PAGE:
Acts Lesson Nine – 5:1-11 Don’t Test the Spirit

1 But a man named Ananias, with his wife Sapphira, sold a piece of property. However, he kept back part of the proceeds with his wife’s knowledge, and brought a portion of it and laid it at the apostles’ feet. 

Then Peter said, “Ananias, why has Satan filled your heart to lie to the Holy Spirit and keep back part of the proceeds from the field? Wasn’t it yours while you possessed it? And after it was sold, wasn’t it at your disposal? Why is it that you planned this thing in your heart? You have not lied to men but to God!” When he heard these words, Ananias dropped dead, and a great fear came on all who heard. The young men got up, wrapped his body, carried him out, and buried him. 

There was an interval of about three hours; then his wife came in, not knowing what had happened. “Tell me,” Peter asked her, “did you sell the field for this price?” 

“Yes,” she said, “for that price.” 

Then Peter said to her, “Why did you agree to test the Spirit of the Lord? Look! The feet of those who have buried your husband are at the door, and they will carry you out!”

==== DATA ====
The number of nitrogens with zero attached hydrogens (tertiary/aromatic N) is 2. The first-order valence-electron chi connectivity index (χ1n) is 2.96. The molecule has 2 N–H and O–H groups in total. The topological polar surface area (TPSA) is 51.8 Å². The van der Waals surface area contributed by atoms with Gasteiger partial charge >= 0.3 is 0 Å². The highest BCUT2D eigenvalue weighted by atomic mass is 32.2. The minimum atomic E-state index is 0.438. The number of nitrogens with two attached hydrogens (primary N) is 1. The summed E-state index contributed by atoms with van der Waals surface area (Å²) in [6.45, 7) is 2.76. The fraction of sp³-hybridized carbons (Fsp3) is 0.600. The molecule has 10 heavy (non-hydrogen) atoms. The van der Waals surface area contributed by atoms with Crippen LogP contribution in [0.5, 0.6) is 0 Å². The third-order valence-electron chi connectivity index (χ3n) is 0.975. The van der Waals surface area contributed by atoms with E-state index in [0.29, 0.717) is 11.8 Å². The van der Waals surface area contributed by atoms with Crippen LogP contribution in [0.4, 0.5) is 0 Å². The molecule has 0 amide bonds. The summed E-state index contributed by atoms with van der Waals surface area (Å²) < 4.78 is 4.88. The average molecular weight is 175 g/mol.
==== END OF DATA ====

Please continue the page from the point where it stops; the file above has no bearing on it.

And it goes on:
10 Instantly she dropped dead at his feet. When the young men came in, they found her dead, carried her out, and buried her beside her husband. 11 Then great fear came on the whole church and on all who heard these things. (HCSB)

The last lesson ended with a display of generosity by Barnabas. In this lesson, we will see a polar opposite, greed, and jealousy by Ananias and Sapphira, which leads to their physical death. There are a couple of interesting points regarding their names; Ananias means “God is gracious” while Sapphira means “beautiful.” We may think that the punishment handed out to them was too severe for the crime. However, as we dig into this passage, we will see that our infinitely holy God was following a pattern of judgment that goes back to the Old Testament book of Leviticus. Here are some examples of divine judgment on seemingly minor offenses.